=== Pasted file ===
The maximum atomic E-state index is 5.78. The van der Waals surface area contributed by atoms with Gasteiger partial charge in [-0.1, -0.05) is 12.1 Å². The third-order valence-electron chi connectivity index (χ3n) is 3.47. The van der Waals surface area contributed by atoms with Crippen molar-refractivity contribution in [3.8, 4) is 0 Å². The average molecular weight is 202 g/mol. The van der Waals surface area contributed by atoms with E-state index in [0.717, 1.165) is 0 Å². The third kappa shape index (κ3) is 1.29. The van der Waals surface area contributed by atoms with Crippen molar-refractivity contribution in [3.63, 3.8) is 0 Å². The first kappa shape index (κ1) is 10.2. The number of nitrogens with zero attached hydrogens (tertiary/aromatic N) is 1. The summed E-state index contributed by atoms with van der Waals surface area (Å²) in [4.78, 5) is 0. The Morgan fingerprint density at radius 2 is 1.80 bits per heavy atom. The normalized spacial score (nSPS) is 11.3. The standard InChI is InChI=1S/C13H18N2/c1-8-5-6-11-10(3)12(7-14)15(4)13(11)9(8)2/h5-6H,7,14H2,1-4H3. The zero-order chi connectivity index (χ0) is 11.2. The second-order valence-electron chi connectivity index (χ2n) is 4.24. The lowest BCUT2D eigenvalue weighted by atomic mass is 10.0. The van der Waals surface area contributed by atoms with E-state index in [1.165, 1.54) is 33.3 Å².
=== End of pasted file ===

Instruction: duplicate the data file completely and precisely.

The maximum atomic E-state index is 5.78. The van der Waals surface area contributed by atoms with Gasteiger partial charge in [-0.1, -0.05) is 12.1 Å². The third-order valence-electron chi connectivity index (χ3n) is 3.47. The van der Waals surface area contributed by atoms with Crippen molar-refractivity contribution in [3.8, 4) is 0 Å². The average molecular weight is 202 g/mol. The van der Waals surface area contributed by atoms with E-state index in [0.717, 1.165) is 0 Å². The third kappa shape index (κ3) is 1.29. The van der Waals surface area contributed by atoms with Crippen molar-refractivity contribution in [3.63, 3.8) is 0 Å². The first kappa shape index (κ1) is 10.2. The number of nitrogens with zero attached hydrogens (tertiary/aromatic N) is 1. The summed E-state index contributed by atoms with van der Waals surface area (Å²) in [4.78, 5) is 0. The Morgan fingerprint density at radius 2 is 1.80 bits per heavy atom. The normalized spacial score (nSPS) is 11.3. The standard InChI is InChI=1S/C13H18N2/c1-8-5-6-11-10(3)12(7-14)15(4)13(11)9(8)2/h5-6H,7,14H2,1-4H3. The zero-order chi connectivity index (χ0) is 11.2. The second-order valence-electron chi connectivity index (χ2n) is 4.24. The lowest BCUT2D eigenvalue weighted by atomic mass is 10.0. The van der Waals surface area contributed by atoms with E-state index in [1.165, 1.54) is 33.3 Å².